Last Updated: Monday, 19 February 2018, 14:34 GMT

2008 Findings on the Worst Forms of Child Labor - Iraq

Publisher United States Department of Labor
Author Bureau of International Labor Affairs
Publication Date 10 September 2009
Cite as United States Department of Labor, 2008 Findings on the Worst Forms of Child Labor - Iraq, 10 September 2009, available at: [accessed 21 February 2018]
DisclaimerThis is not a UNHCR publication. UNHCR is not responsible for, nor does it necessarily endorse, its content. Any views expressed are solely those of the author or publisher and do not necessarily reflect those of UNHCR, the United Nations or its Member States.

Selected Statistics and Indicators on Child Labor
Population, children, 5-14 years, 2006:7,074,168
Working children, 5-14 years (%), 2006:12.4
Working boys, 5-14 years (%), 2006:15.1
Working girls, 5-14 years (%), 2006:9.6
Working children by sector, 5-14 years (%):
     – Agriculture
     – Manufacturing
     – Services
     – Other
Minimum age for work:15
Compulsory education age:11
Free public education:Yes
Gross primary enrollment rate (%), 2005:99.5
Net primary enrollment rate (%), 2005:88.6
School attendance, children 5-14 years (%), 2006:69.6
Survival rate to grade 5 (%), 2004:80.6
ILO Convention 138:2/13/1985
ILO Convention 182:7/9/2001
ILO-IPEC participating country:No

* Accession

Incidence and Nature of Child Labor

According to a 2006 UNICEF survey, the last date for which such data is available, most working children in Iraq are employed in a family business. Boys work at a higher rate than girls and rural children at a higher rate than children living in urban areas. In addition, children are engaged in begging, selling items on the streets, and working in hazardous conditions in automobile shops and on construction sites. In rural areas, children work on farms.

There are reports of children participating in both the sex industry and the drug trade. Boys and girls are trafficked within the country and abroad for commercial sexual exploitation. According to USDOS, there is anecdotal evidence of children trafficked from orphanages by employees of those organizations. On January 29, 2008, the Iraqi press reported that journalists had discovered a market for selling children in Baghdad, and a local NGO reported in February 2008 that they were following the cases of 16 missing children. Press reports note that as of April 2009, the selling of children continued to be a problem in Iraq.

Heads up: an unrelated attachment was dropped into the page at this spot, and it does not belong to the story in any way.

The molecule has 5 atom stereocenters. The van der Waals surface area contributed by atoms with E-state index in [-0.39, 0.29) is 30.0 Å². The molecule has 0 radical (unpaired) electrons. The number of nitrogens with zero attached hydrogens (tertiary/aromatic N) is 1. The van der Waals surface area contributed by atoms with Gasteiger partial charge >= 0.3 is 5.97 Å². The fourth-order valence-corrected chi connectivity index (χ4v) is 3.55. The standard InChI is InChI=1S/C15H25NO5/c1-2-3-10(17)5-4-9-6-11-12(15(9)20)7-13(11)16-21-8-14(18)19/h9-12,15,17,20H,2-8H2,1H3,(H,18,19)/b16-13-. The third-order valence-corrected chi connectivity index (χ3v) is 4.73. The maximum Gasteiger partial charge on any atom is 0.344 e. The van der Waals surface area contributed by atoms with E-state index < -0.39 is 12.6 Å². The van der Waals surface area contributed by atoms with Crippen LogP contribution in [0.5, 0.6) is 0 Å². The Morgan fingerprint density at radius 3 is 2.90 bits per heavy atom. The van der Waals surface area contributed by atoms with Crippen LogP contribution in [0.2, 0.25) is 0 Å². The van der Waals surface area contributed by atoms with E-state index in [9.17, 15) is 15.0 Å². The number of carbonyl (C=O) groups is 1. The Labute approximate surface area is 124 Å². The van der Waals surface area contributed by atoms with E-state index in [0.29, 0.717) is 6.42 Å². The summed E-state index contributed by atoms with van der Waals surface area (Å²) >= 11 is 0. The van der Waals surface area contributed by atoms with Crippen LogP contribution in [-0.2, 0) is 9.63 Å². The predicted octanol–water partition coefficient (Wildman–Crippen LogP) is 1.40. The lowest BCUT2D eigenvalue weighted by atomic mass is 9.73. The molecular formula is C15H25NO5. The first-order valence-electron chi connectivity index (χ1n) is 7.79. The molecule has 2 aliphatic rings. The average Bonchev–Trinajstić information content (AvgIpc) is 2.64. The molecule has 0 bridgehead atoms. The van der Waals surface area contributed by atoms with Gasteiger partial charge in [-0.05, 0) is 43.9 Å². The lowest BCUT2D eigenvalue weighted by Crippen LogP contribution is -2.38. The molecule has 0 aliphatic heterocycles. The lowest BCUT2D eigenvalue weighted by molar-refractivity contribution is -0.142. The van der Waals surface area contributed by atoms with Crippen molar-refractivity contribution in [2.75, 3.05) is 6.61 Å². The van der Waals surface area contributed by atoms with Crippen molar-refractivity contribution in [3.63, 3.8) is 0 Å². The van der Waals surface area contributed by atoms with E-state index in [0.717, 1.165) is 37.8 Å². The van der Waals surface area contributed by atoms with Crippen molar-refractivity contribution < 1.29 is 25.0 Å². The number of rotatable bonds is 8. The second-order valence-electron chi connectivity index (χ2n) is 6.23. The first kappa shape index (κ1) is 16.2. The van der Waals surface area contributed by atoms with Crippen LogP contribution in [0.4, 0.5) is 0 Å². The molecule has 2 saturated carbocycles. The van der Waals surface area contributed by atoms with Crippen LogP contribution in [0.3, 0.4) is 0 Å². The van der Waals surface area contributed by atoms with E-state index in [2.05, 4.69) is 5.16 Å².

There are reports of Iraqi insurgent groups recruiting children for a number of combat-related roles, including spying, scouting, and planting improvised explosive devices, as well as using children as suicide bombers.

Child Labor Laws and Enforcement

The 1987 Labor Law remains in effect with Amendments made by Coalition Provisional Authority Order 89. The law sets the minimum for employment at 15 years. The law prohibits the employment of anyone under 18 years in work detrimental to the worker's health, safety, or morals. Types of work specifically prohibited to young persons include activities such as work underground, underwater, or with dangerous equipment or hazardous substances. Additional legal requirements regarding the employment of young persons include a pre-employment medical examination, maximum 7-hour workday, maximum 4-hour work period without breaks, and a daily rest period of 1 hour. Youth 15 years or older who are employed in family enterprises are excluded from the provisions regarding medical examinations and daily work hours.

The Constitution prohibits forced labor, slavery, trafficking of women and children, and the sex trade. The amended Penal Code does not directly address trafficking, but aspects of trafficking may be covered under other articles; for example, crimes involving unlawful seizure, kidnapping, and detention all carry prison terms of 10 to 15 years. The Penal Code also prohibits child prostitution and provides for imprisonment of up to 10 years for violations.

The Labor Code prohibits the worst forms of child labor, defined as slavery and similar practices, including forced labor, child trafficking, and compulsory recruitment of minors for use in armed conflict; child prostitution; illicit activities such as drug trafficking; and work likely to harm the health, safety, or morals of children. Violations of Labor Code provisions pertaining to work performed by children, including the worst forms of child labor, may be penalized by imprisonment for 10 days to 3 months or fines.

The minimum age of voluntary military service is 18 years.

The Ministry of Labor and Social Affairs (MOLSA) is responsible for enforcing child labor regulations. According to USDOS, MOLSA's Child Labor Unit is unable to enforce child labor laws and remove children from exploitive labor situations because of a lack of inspectors and resources. The Ministries of Interior of both the Iraqi and Kurdish Regional Governments are responsible for trafficking issues; however, according to USDOS, trafficking is relegated to a lower priority given the security situation and is not investigated. The Government did not prosecute any trafficking cases in 2008.

Current Government Policies and Programs to Eliminate the Worst Forms of Child Labor

The Government of Iraq funds programs to assist former and current street children. In October 2008, after the Ministry of Human Rights raised concerns, the Government established a committee to examine trafficking in persons in Iraq.

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